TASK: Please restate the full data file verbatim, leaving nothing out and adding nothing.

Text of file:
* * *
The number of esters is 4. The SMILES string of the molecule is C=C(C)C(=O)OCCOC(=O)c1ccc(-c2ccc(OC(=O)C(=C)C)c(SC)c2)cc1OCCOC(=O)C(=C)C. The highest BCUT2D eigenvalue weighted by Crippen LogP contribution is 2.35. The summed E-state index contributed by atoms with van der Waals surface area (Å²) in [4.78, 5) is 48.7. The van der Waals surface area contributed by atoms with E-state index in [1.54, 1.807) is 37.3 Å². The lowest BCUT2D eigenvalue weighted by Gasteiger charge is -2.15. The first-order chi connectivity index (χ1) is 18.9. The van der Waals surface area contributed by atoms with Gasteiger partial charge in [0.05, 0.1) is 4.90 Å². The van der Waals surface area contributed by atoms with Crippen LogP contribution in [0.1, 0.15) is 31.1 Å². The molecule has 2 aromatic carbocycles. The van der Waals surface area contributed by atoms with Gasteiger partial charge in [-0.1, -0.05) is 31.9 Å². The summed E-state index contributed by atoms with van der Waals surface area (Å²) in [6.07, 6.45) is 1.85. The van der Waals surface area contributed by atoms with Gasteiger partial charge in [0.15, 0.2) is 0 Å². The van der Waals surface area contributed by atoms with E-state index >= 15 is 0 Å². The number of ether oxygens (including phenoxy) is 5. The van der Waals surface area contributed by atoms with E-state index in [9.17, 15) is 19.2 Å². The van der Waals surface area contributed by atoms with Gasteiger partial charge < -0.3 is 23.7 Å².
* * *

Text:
The number of esters is 4. The SMILES string of the molecule is C=C(C)C(=O)OCCOC(=O)c1ccc(-c2ccc(OC(=O)C(=C)C)c(SC)c2)cc1OCCOC(=O)C(=C)C. The highest BCUT2D eigenvalue weighted by Crippen LogP contribution is 2.35. The summed E-state index contributed by atoms with van der Waals surface area (Å²) in [4.78, 5) is 48.7. The van der Waals surface area contributed by atoms with E-state index in [1.54, 1.807) is 37.3 Å². The lowest BCUT2D eigenvalue weighted by Gasteiger charge is -2.15. The first-order chi connectivity index (χ1) is 18.9. The van der Waals surface area contributed by atoms with Gasteiger partial charge in [0.05, 0.1) is 4.90 Å². The van der Waals surface area contributed by atoms with Crippen LogP contribution in [0.1, 0.15) is 31.1 Å². The molecule has 2 aromatic carbocycles. The van der Waals surface area contributed by atoms with Gasteiger partial charge in [-0.1, -0.05) is 31.9 Å². The summed E-state index contributed by atoms with van der Waals surface area (Å²) in [6.07, 6.45) is 1.85. The van der Waals surface area contributed by atoms with Gasteiger partial charge in [0.15, 0.2) is 0 Å². The van der Waals surface area contributed by atoms with E-state index >= 15 is 0 Å². The number of ether oxygens (including phenoxy) is 5. The van der Waals surface area contributed by atoms with E-state index in [9.17, 15) is 19.2 Å². The van der Waals surface area contributed by atoms with Gasteiger partial charge < -0.3 is 23.7 Å².